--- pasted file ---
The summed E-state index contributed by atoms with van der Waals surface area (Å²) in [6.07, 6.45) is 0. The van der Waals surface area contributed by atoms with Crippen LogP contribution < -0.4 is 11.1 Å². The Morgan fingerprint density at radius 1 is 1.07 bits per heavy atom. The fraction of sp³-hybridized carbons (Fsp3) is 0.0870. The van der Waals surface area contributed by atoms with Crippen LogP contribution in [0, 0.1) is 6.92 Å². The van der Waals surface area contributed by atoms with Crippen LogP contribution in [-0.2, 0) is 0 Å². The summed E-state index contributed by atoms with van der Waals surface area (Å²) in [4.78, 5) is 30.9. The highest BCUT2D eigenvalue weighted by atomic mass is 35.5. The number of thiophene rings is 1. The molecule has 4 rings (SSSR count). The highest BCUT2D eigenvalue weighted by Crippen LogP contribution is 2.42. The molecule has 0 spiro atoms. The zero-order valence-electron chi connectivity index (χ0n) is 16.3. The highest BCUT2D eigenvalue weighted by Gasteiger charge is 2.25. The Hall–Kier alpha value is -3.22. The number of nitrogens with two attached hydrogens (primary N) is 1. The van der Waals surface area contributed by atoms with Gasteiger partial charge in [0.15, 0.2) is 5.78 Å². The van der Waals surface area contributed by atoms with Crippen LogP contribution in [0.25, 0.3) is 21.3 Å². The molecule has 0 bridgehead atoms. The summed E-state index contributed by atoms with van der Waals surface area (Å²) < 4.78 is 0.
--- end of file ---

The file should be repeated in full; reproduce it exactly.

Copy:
The summed E-state index contributed by atoms with van der Waals surface area (Å²) in [6.07, 6.45) is 0. The van der Waals surface area contributed by atoms with Crippen LogP contribution < -0.4 is 11.1 Å². The Morgan fingerprint density at radius 1 is 1.07 bits per heavy atom. The fraction of sp³-hybridized carbons (Fsp3) is 0.0870. The van der Waals surface area contributed by atoms with Crippen LogP contribution in [0, 0.1) is 6.92 Å². The van der Waals surface area contributed by atoms with Crippen LogP contribution in [-0.2, 0) is 0 Å². The summed E-state index contributed by atoms with van der Waals surface area (Å²) in [4.78, 5) is 30.9. The highest BCUT2D eigenvalue weighted by atomic mass is 35.5. The number of thiophene rings is 1. The molecule has 4 rings (SSSR count). The highest BCUT2D eigenvalue weighted by Crippen LogP contribution is 2.42. The molecule has 0 spiro atoms. The zero-order valence-electron chi connectivity index (χ0n) is 16.3. The highest BCUT2D eigenvalue weighted by Gasteiger charge is 2.25. The Hall–Kier alpha value is -3.22. The number of nitrogens with two attached hydrogens (primary N) is 1. The van der Waals surface area contributed by atoms with Gasteiger partial charge in [0.15, 0.2) is 5.78 Å². The van der Waals surface area contributed by atoms with Crippen LogP contribution in [0.25, 0.3) is 21.3 Å². The molecule has 0 bridgehead atoms. The summed E-state index contributed by atoms with van der Waals surface area (Å²) < 4.78 is 0.